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Did Jessica Seinfeld Commit Plagiarism?

Updated on October 28, 2007

Jessica Seinfeld is best known as Jerry Seinfeld's wife. Before marrying Jerry Seinfeld on December 25, 1999, Jessica Sklar was an executive working for the Tommy Hilfiger company.

Jessica Seinfeld started a different career recently with the publication of a new cookbook called "Deceptively Delicious: Simple Secrets to Get Your Kids Eating Good Food". "Deceptively Delicious" shows techniques featuring ways to add fruits and vegetables to children's diets with the least amount of grief. "Deceptively Delicious" has already had more than one million copies printed.

Jessica's appearance on the October 8th Oprah Winfrey show appeared to make Seinfeld's cookbook an instant success. Oprah oohed and aahed over Jessica Seinfeld's recipes during her October 8 show. Jessica discussed the difficulty of persuading kids to make wise eating choices.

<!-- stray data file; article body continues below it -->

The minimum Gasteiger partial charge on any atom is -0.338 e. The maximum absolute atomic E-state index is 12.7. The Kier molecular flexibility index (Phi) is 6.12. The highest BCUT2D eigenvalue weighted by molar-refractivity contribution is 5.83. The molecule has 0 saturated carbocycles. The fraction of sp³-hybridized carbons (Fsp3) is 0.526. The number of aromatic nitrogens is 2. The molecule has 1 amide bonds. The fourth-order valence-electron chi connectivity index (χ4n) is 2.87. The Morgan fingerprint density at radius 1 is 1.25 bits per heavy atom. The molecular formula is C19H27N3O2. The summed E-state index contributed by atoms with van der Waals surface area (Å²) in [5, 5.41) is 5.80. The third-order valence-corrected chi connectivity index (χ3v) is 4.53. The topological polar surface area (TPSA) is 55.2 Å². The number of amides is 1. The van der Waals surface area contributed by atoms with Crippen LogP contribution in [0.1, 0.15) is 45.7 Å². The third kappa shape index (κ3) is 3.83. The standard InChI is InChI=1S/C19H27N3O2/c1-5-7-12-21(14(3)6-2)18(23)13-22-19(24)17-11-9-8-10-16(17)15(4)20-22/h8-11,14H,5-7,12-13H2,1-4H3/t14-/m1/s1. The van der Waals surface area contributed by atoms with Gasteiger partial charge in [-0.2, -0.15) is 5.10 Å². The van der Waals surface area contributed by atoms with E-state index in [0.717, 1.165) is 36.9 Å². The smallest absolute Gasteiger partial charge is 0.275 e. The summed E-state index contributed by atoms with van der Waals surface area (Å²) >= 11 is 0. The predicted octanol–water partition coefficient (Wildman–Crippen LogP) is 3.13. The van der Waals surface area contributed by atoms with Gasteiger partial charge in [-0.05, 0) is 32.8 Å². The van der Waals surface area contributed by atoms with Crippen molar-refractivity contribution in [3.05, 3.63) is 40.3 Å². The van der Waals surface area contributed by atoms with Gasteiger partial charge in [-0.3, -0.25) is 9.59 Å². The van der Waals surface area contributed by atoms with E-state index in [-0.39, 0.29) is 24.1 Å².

Jessica Seinfeld said the inspiration for her kid friendly recipes was her own battles at the dinner table with her kids. Jessica started developing ways to get kids to eat their vegetables.

Jessica started adding pureed vegetables similar in color to the main food. Some popular recipes are brownies with added spinach, cookies with hidden added chickpeas, and avocado added to chocolate pudding. Jessica swears that her kids can't even taste the added healthy ingredients.

Soon after Jessica's appearance on "Oprah", the plagiarism accusations started on the internet. Message boards and forums were comparing Jessica Seinfeld's cookbook to a very similar cookbook published earlier called "The Sneaky Chef" by Missy Chase Levine. Compared to the more than a million copies of the Jessica Seinfeld cookbook, "The Sneaky Chef" has 150,000 printed copies, according to USA Today.